Turkey is famous for its wide variety of street food and we – along with many other blogs, guidebooks and other travel resources – love to sample and write about all the exciting bread snacks, pastries, seafood, meat, potato and vegetarian snacks that are available throughout the different regions and streets of Turkey. If you read this blog a lot, you’ll know a favourite of ours is the mackerel half-bread we ate in Karaköy fish market in Istanbul.
However, there is one staple street food that immediately jumps into people’s heads when someone mentions Turkey. Maybe you’re already thinking it yourself. It’s the doner kebab!
Before we had ever been to Turkey – ahh, those happy, carefree college and university alcohol-fuelled-kebab-eating weekend nights – I remember actually feeling sorry for Turkish people. The doner kebab was the extent of my knowledge of Turkish cuisine. It was something we ate at silly hours of the morning after a night out and we certainly never considered buying one in the daytime – not that any of the kebab places in our town opened in the daytime! Was this what Turkish people ate?
And then we came to Turkey. We were in for a necessary awakening. We needed to be taught a few lessons!
Lesson 1: A doner kebab is not a doner kebab. It’s a döner kebab (and if we really want to pick at the grammar, it’s actually a döner kebabı – but that’s for another time I hope I never subject you to!) The word döner refers to the rotating meat, not the snack you’re served at 3am on Sunday morning after a night on the town in Wigan or Hull. (1)
Lesson 2: Doner kebab meat (as it’s known in our part of England) does not exist in Turkey. Yes, there is rotating meat on a stick! How surprised we were in 1998 on our first visit to Fethiye when we discovered it actually was rotating chicken and rotating beef or lamb. It wasn’t grey/brown cereal, pulverised ‘meat’ and whatever else, all squished together in a mould.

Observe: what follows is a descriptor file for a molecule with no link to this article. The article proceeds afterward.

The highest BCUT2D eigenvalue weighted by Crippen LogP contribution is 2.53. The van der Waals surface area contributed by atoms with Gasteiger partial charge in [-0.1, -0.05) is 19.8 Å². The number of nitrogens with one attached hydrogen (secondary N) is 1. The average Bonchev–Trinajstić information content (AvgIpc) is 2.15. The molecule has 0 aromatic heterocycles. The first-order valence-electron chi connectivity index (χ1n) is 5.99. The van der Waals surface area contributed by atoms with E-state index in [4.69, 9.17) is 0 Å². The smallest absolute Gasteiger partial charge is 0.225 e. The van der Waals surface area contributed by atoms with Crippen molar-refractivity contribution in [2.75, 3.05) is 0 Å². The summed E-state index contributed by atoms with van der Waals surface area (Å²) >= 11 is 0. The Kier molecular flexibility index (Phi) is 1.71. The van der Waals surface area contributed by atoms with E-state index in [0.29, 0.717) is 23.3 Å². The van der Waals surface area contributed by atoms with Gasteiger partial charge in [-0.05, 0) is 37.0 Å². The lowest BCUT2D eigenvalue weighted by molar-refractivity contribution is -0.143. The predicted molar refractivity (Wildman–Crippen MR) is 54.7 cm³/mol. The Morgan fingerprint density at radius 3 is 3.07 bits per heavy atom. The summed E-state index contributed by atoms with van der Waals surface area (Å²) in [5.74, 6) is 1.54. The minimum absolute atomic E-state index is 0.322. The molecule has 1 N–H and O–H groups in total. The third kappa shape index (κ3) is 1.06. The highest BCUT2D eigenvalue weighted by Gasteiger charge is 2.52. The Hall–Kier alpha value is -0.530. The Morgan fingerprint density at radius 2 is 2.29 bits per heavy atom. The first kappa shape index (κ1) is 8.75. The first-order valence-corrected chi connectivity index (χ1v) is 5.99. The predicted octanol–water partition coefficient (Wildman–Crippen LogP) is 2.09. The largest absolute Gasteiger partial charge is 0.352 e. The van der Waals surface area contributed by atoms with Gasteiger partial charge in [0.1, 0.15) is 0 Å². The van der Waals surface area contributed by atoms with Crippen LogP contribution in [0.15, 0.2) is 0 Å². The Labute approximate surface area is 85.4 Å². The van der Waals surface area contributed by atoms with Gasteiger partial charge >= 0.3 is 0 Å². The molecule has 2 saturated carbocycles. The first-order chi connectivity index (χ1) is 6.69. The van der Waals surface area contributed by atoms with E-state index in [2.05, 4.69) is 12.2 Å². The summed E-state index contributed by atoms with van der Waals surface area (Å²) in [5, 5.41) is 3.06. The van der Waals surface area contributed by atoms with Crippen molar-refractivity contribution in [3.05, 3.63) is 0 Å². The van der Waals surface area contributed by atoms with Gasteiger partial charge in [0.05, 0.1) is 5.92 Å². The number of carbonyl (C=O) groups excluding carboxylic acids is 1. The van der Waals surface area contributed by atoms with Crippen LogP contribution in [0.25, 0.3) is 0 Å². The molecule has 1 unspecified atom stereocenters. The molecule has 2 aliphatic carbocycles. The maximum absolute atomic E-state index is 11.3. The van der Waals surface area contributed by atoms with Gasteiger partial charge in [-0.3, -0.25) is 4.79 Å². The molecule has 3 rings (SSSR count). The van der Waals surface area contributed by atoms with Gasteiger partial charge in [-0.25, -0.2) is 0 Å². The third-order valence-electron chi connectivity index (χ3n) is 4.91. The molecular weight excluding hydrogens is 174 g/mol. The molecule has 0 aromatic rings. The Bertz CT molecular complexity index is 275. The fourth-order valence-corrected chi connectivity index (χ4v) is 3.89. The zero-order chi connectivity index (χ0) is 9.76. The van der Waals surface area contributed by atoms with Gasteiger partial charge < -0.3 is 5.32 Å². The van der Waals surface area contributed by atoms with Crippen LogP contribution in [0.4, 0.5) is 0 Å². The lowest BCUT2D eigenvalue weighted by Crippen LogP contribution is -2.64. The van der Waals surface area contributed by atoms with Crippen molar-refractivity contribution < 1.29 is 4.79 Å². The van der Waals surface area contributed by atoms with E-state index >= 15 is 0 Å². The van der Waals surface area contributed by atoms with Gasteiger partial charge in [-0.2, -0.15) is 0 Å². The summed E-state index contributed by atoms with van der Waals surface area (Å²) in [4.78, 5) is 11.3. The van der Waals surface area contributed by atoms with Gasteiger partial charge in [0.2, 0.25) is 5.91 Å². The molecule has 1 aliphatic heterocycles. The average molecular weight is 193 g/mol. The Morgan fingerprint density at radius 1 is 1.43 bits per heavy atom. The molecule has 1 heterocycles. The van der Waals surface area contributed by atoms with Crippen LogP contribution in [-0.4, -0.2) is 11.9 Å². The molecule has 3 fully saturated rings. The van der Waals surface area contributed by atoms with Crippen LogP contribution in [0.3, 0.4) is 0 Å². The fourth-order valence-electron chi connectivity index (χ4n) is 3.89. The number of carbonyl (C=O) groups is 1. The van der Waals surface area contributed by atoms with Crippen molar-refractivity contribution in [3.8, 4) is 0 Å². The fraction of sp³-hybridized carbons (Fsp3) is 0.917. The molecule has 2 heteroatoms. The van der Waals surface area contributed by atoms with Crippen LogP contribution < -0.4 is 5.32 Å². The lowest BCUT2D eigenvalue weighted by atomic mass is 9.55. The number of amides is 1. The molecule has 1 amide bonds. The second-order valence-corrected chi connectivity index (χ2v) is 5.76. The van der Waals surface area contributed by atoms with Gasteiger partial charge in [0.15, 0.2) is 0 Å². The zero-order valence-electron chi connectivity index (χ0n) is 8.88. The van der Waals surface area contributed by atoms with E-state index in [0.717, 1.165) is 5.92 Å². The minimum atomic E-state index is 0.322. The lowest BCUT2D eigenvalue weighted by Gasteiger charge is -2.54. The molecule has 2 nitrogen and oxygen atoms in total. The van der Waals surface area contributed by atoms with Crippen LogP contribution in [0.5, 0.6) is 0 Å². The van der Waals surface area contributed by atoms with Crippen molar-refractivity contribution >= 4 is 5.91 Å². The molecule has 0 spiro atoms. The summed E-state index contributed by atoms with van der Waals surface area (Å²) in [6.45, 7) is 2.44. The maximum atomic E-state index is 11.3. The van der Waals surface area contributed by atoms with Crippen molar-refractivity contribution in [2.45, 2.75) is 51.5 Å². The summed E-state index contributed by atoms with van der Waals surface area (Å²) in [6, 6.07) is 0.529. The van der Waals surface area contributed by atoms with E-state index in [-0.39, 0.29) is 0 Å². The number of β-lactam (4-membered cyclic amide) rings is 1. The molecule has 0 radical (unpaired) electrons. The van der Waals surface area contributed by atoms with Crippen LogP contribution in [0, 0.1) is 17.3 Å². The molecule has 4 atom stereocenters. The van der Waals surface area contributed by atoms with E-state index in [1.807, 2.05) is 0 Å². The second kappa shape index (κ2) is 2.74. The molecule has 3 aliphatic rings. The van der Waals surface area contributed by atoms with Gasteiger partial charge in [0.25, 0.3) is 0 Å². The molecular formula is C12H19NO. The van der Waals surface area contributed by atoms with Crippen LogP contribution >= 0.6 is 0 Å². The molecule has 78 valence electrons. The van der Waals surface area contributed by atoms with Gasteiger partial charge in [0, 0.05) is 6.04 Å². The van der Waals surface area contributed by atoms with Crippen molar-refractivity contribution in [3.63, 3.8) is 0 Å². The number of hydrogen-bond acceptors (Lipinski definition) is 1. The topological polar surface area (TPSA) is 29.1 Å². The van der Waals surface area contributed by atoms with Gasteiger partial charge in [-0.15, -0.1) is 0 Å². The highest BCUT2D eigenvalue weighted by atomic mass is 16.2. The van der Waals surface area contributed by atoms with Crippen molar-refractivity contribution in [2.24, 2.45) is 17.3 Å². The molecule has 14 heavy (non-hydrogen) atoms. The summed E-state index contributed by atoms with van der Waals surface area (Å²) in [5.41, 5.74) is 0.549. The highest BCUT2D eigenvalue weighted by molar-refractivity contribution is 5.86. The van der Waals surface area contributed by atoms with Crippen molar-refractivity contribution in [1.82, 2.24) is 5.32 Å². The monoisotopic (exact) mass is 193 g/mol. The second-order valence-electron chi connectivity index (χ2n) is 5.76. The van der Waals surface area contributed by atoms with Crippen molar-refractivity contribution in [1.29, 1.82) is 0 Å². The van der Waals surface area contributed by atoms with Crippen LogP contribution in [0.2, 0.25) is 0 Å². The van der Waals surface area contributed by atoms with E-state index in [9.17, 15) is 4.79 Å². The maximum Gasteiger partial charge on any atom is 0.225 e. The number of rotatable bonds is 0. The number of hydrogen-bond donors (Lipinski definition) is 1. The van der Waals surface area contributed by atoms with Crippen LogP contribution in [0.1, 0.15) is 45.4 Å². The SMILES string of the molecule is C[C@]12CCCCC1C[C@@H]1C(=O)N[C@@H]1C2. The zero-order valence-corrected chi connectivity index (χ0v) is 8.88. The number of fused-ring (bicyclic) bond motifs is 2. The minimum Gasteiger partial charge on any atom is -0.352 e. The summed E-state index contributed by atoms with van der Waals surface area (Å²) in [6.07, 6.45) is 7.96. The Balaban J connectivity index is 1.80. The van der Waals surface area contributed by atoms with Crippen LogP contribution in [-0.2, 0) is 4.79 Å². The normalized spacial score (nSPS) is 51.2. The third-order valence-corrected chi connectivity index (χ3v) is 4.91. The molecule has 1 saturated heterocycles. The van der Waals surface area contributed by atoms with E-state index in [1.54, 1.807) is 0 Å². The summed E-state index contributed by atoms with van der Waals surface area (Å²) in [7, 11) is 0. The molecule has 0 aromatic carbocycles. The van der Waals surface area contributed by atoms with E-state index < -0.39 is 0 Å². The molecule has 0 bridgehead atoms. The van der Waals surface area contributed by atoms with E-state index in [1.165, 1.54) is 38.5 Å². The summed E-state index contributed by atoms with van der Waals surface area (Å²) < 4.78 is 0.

Lesson 3: In Turkey, döner kebab is not the drunkard’s nosh. A döner kebab is a perfectly acceptable lunch or snack and, certainly in Fethiye, is highly unlikely to be available after about 10pm. Most of the kebapçiler (guys who run the kebab places) have special offers for school children and these places are packed with kids around lunchtime.
Lesson 4: We’ve already said, ‘doner kebab’ is not just meat-in-pita-bread drunken snack. Döner is the rotating meat on a spit. It’s possible to order döner as a meal: a plate of meat served on top of rice, for example. Döner is also used in one of my favourite Turkish dishes; Iskender Kebabı. The meat is served over pide bread with a tomato sauce (not ketchup!), yoghurt and then topped with hot, melted butter.
Final lesson: ‘Doner kebab ala England’ is a half-moon pita bread filled with ‘meat’ and salad. If you’re anything like we were, maybe you forego the salad and just ask for loads of extra chilli sauce instead – and regret it later! In Turkey, if you’re hoping for a good, street food snack and you fancy a doner kebab, you’re not going to get very far if you ask for a doner kebab. You either need a dürüm or a half-bread.
Now, it either depends on what mood we’re in, how hungry we are or which kebab place we’re in; sometimes, we opt for the dürüm (wrap) and other times, we opt for the yarım ekmek (half-bread). Both options are great choices for anyone in Fethiye on a budget and, whatever the price in the eatery is, the half bread usually comes in at around 1 lira cheaper the dürüm.
Whatever the situation, if both meats are available, we always go for a mixture of the two and, if we’re eating in the cafe, a plate of pickled vegetables and chillies. It makes all the difference.
(1) We’re born and bred Wiganers with a university education in the delightful (we mean that!) city of Hull.